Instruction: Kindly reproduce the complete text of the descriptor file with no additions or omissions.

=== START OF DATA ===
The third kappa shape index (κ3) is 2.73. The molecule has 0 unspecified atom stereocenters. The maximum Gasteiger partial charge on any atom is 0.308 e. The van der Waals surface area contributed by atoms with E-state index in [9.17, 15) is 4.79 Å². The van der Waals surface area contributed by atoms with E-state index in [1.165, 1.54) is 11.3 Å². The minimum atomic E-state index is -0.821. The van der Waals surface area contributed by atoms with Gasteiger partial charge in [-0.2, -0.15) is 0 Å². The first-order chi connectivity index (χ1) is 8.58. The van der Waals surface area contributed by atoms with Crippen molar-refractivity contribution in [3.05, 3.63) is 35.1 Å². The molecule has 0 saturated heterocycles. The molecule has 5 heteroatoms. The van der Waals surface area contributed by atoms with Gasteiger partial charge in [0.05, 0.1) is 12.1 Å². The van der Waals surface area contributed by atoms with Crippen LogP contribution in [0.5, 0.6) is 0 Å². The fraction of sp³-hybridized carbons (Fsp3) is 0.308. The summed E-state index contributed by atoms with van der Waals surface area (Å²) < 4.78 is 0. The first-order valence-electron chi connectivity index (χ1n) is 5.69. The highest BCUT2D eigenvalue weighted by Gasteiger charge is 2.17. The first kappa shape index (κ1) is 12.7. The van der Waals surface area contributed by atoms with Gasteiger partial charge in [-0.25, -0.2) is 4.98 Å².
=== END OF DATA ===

The third kappa shape index (κ3) is 2.73. The molecule has 0 unspecified atom stereocenters. The maximum Gasteiger partial charge on any atom is 0.308 e. The van der Waals surface area contributed by atoms with E-state index in [9.17, 15) is 4.79 Å². The van der Waals surface area contributed by atoms with E-state index in [1.165, 1.54) is 11.3 Å². The minimum atomic E-state index is -0.821. The van der Waals surface area contributed by atoms with Gasteiger partial charge in [-0.2, -0.15) is 0 Å². The first-order chi connectivity index (χ1) is 8.58. The van der Waals surface area contributed by atoms with Crippen molar-refractivity contribution in [3.05, 3.63) is 35.1 Å². The molecule has 0 saturated heterocycles. The molecule has 5 heteroatoms. The van der Waals surface area contributed by atoms with Gasteiger partial charge in [0.05, 0.1) is 12.1 Å². The van der Waals surface area contributed by atoms with Crippen LogP contribution in [0.5, 0.6) is 0 Å². The fraction of sp³-hybridized carbons (Fsp3) is 0.308. The summed E-state index contributed by atoms with van der Waals surface area (Å²) < 4.78 is 0. The first-order valence-electron chi connectivity index (χ1n) is 5.69. The highest BCUT2D eigenvalue weighted by Gasteiger charge is 2.17. The first kappa shape index (κ1) is 12.7. The van der Waals surface area contributed by atoms with Gasteiger partial charge in [-0.25, -0.2) is 4.98 Å².